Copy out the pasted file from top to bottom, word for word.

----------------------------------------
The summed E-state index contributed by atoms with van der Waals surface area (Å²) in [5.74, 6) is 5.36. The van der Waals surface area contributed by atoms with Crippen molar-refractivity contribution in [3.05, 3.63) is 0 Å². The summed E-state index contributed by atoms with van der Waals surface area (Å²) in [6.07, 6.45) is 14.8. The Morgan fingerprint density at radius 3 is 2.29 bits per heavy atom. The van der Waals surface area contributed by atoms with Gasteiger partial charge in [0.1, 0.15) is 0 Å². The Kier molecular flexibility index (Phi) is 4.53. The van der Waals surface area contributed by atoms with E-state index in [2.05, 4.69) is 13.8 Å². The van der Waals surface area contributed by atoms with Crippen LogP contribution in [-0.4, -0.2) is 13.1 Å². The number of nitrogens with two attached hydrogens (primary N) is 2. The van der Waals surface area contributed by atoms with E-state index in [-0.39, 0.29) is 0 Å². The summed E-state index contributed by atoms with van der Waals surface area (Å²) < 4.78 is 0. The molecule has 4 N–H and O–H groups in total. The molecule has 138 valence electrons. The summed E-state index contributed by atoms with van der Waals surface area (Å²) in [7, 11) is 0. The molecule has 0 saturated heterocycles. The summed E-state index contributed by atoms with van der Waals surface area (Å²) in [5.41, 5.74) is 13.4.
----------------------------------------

The summed E-state index contributed by atoms with van der Waals surface area (Å²) in [5.74, 6) is 5.36. The van der Waals surface area contributed by atoms with Crippen molar-refractivity contribution in [3.05, 3.63) is 0 Å². The summed E-state index contributed by atoms with van der Waals surface area (Å²) in [6.07, 6.45) is 14.8. The Morgan fingerprint density at radius 3 is 2.29 bits per heavy atom. The van der Waals surface area contributed by atoms with Gasteiger partial charge in [0.1, 0.15) is 0 Å². The Kier molecular flexibility index (Phi) is 4.53. The van der Waals surface area contributed by atoms with E-state index in [2.05, 4.69) is 13.8 Å². The van der Waals surface area contributed by atoms with Crippen LogP contribution in [-0.4, -0.2) is 13.1 Å². The number of nitrogens with two attached hydrogens (primary N) is 2. The van der Waals surface area contributed by atoms with E-state index in [-0.39, 0.29) is 0 Å². The summed E-state index contributed by atoms with van der Waals surface area (Å²) < 4.78 is 0. The molecule has 4 N–H and O–H groups in total. The molecule has 138 valence electrons. The summed E-state index contributed by atoms with van der Waals surface area (Å²) in [7, 11) is 0. The molecule has 0 saturated heterocycles. The summed E-state index contributed by atoms with van der Waals surface area (Å²) in [5.41, 5.74) is 13.4.